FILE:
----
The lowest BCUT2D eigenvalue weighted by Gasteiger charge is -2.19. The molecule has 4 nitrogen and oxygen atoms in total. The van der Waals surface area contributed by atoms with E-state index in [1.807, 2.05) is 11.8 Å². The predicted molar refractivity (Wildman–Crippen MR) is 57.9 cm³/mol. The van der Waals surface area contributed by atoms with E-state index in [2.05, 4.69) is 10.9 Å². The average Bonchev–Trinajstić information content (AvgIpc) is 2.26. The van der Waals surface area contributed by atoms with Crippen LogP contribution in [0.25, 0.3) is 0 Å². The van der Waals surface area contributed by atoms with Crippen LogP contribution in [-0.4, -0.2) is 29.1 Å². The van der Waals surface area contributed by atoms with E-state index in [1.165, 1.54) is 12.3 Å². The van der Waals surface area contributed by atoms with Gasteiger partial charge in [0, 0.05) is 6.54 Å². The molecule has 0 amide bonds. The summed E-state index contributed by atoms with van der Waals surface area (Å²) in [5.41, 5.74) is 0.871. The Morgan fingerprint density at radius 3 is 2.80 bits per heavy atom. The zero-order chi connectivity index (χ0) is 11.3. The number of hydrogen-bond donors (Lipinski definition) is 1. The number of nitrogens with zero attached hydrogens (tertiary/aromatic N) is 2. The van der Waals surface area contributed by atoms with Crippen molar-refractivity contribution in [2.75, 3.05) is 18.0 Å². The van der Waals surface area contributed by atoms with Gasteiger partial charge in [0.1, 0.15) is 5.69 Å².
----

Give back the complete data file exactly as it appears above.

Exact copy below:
The lowest BCUT2D eigenvalue weighted by Gasteiger charge is -2.19. The molecule has 4 nitrogen and oxygen atoms in total. The van der Waals surface area contributed by atoms with E-state index in [1.807, 2.05) is 11.8 Å². The predicted molar refractivity (Wildman–Crippen MR) is 57.9 cm³/mol. The van der Waals surface area contributed by atoms with E-state index in [2.05, 4.69) is 10.9 Å². The average Bonchev–Trinajstić information content (AvgIpc) is 2.26. The van der Waals surface area contributed by atoms with Crippen LogP contribution in [0.25, 0.3) is 0 Å². The van der Waals surface area contributed by atoms with Crippen LogP contribution in [-0.4, -0.2) is 29.1 Å². The van der Waals surface area contributed by atoms with E-state index in [1.165, 1.54) is 12.3 Å². The van der Waals surface area contributed by atoms with Gasteiger partial charge in [0, 0.05) is 6.54 Å². The molecule has 0 amide bonds. The summed E-state index contributed by atoms with van der Waals surface area (Å²) in [5.41, 5.74) is 0.871. The Morgan fingerprint density at radius 3 is 2.80 bits per heavy atom. The zero-order chi connectivity index (χ0) is 11.3. The number of hydrogen-bond donors (Lipinski definition) is 1. The number of nitrogens with zero attached hydrogens (tertiary/aromatic N) is 2. The van der Waals surface area contributed by atoms with Crippen molar-refractivity contribution in [2.75, 3.05) is 18.0 Å². The van der Waals surface area contributed by atoms with Gasteiger partial charge in [0.1, 0.15) is 5.69 Å².